Lucknow: In the past few days, Maulana Vastanvi has been grazed by extreme criticism and less shrill but equally effective support.
It is that quieter placement of confidence in his ability to lead Muslims that he says has prompted him to reconsider his resignation as the top man at Asia's largest Islamic seminary, Darul Uloom Deoband in Uttar Pradesh.
On the 10th of this month, the Maulana was elected the Vice Chancellor of Asia's largest Islamic seminary, Darul Uloom Deoband. Two weeks later, his remarks on his home state of Gujarat and Chief Minister Narendra Modi provoked noisy protest from students at the seminary.
Mr Vastanvi is reported to have told a newspaper that Muslims in Gujarat were prospering financially and that it was time for the community to move past the communal riots of the state in 2002.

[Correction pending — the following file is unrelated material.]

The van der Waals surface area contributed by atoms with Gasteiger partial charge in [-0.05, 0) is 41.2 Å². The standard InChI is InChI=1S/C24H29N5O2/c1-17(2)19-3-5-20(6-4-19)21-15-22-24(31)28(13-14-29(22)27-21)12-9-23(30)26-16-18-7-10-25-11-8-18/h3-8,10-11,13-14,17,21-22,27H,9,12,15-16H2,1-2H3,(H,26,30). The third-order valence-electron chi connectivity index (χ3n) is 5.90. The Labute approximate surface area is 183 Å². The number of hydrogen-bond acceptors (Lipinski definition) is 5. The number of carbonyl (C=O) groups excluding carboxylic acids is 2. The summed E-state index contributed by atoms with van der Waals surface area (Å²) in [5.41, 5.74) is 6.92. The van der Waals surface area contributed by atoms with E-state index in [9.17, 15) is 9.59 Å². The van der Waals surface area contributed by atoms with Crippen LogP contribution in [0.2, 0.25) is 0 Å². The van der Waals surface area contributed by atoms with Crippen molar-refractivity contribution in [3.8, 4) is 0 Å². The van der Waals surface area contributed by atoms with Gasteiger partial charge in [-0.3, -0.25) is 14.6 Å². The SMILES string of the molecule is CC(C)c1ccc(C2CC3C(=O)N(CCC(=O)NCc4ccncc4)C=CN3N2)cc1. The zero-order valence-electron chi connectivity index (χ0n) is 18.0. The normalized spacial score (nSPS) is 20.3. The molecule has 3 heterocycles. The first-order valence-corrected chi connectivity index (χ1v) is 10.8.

Two days ago, the Maulana quit. And when he returned to his hometown of Surat in Gujarat on Thursday, he received a hero's welcome.
On Facebook and other sites, students posted comments in favour of the tech-savvy 61-year-old Maulana, who is an MBA graduate.
Now, he says, those who are standing by him have persuaded him to reconsider his decision to quit.
The governing council of the seminary, the Majlis-e-Soora, will met on February 23 to discuss whether Mr Vastanvi should step down.
Mr Vastanvi has said that his remarks on Mr Modi were misquoted. He stands by his comments that the Muslim community is benefitting from the development taking place in Gujarat, but says that he never gave a 'clean chit' to Modi.
Across India, moderate Muslim voices suggest that those in influential positions must weigh carefully the repercussions of their comments. Thousands of Muslims are still hurting, they say, over what transpired in Gujarat. "The issue is sensitive for people still," said Najeeb Jung, the Vice Chancellor of Jamia Milia Islamia.